MOUNTAIN PASS, Calif. -- About 60 miles southwest of Las Vegas, in a mine some 500 feet deep, the beginnings of an iPhone come to life.
But the sleek, shiny iPhone is far, far removed from the rocks pulled out of this giant hole, which looks like a deep crater on the moon. A very deep crater. The ground is covered with rust-colored boulders, rocks, and pebbles. The walls etched with striations in varying shades of black, are notched, every 75 feet or so, creating steps that only a giant could use to climb out of the pit.
The base of the mine is several football fields wide. Massive yellow excavators pull huge clumps of dirt from the earth, depositing them into equally giant haulers. And on this baking hot July day, when the temperatures approach 100 degrees, a geyser of water is shooting from a truck, in a never-ending bid to tamp down the dust.
Inside the rocks from this mine are rare-earth minerals, crucial ingredients for iPhones, as well as wind turbines, hybrid cars, and night-vision goggles. Minerals such as neodymium are used in magnets that make speakers vibrate to create sound. Europium is a phosphor that creates a bright red on an iPhone screen. Cerium gets put into a solvent that workers use to polish devices as they move along the assembly line.
"Your iPhone doesn't work without rare earths in there, " said Mark Smith, chief executive of Molycorp.
What's unique about Molycorp is that it's trying to harvest rare-earth minerals in an environmentally friendly way, or at least as environmentally friendly a way as a mine can manage. The company has come up with a proprietary method that it believes is the answer to the toxic mess that's defined much of the world's rare-earth mining. And if Molycorp executives are correct, they may be modernizing rare-earth mining in a way that could force Chinese competitors to improve the way they operate.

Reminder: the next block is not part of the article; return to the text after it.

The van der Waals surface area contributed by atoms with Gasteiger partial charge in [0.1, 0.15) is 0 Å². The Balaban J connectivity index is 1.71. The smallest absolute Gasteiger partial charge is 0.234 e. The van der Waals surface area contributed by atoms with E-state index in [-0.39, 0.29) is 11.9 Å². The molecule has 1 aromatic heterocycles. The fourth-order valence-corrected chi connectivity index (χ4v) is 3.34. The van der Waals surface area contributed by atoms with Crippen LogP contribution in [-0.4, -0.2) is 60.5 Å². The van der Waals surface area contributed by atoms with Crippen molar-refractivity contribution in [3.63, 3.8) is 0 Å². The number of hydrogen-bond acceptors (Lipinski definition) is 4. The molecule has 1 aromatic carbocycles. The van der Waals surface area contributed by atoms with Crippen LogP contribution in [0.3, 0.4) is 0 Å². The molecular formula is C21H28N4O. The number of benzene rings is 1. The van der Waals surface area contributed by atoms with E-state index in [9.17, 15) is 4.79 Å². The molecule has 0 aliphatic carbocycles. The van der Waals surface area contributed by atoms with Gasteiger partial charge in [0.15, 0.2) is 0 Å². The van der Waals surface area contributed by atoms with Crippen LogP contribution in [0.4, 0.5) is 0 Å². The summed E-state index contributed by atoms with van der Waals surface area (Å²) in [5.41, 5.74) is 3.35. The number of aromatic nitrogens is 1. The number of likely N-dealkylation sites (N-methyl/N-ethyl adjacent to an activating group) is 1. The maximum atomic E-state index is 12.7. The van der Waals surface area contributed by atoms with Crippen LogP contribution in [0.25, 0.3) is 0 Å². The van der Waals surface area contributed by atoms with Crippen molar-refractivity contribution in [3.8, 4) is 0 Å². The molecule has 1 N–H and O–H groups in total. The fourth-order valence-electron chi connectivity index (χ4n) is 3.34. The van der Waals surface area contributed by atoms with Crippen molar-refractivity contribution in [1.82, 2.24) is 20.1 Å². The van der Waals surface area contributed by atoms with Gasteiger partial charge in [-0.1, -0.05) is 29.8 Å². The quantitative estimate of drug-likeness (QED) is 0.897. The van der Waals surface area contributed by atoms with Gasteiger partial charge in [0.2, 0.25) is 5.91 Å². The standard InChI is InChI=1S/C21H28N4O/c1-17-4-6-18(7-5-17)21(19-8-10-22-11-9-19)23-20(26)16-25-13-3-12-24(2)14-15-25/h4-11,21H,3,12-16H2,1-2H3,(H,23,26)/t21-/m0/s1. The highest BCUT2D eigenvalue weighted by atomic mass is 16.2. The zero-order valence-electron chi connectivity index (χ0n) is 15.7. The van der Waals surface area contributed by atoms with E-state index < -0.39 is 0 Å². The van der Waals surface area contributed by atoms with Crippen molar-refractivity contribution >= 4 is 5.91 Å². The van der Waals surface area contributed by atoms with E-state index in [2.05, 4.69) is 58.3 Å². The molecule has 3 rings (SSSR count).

"We started working at trying to do things differently," Smith said during a tour of the mine.
That's important, because in China, which produces more than 90 percent of the world's supply of rare-earth minerals, environmental laws have historically been scant and enforcement lax. The center of rare-earth mining there is Baotou, a city in Inner Mongolia with 2.3 million residents that's become something of a poster child for mining's ecological wreckage.
By some accounts, the smog in Baotou can be dense, the air acrid. But the biggest hazard is an artificial "tailings" lake west of the city, where refineries that process the rare-earth minerals dump their waste. A Daily Mail reporter, who sneaked past guards and climbed sand dunes to reach the rim of the lake, described it as "an apocalyptic sight."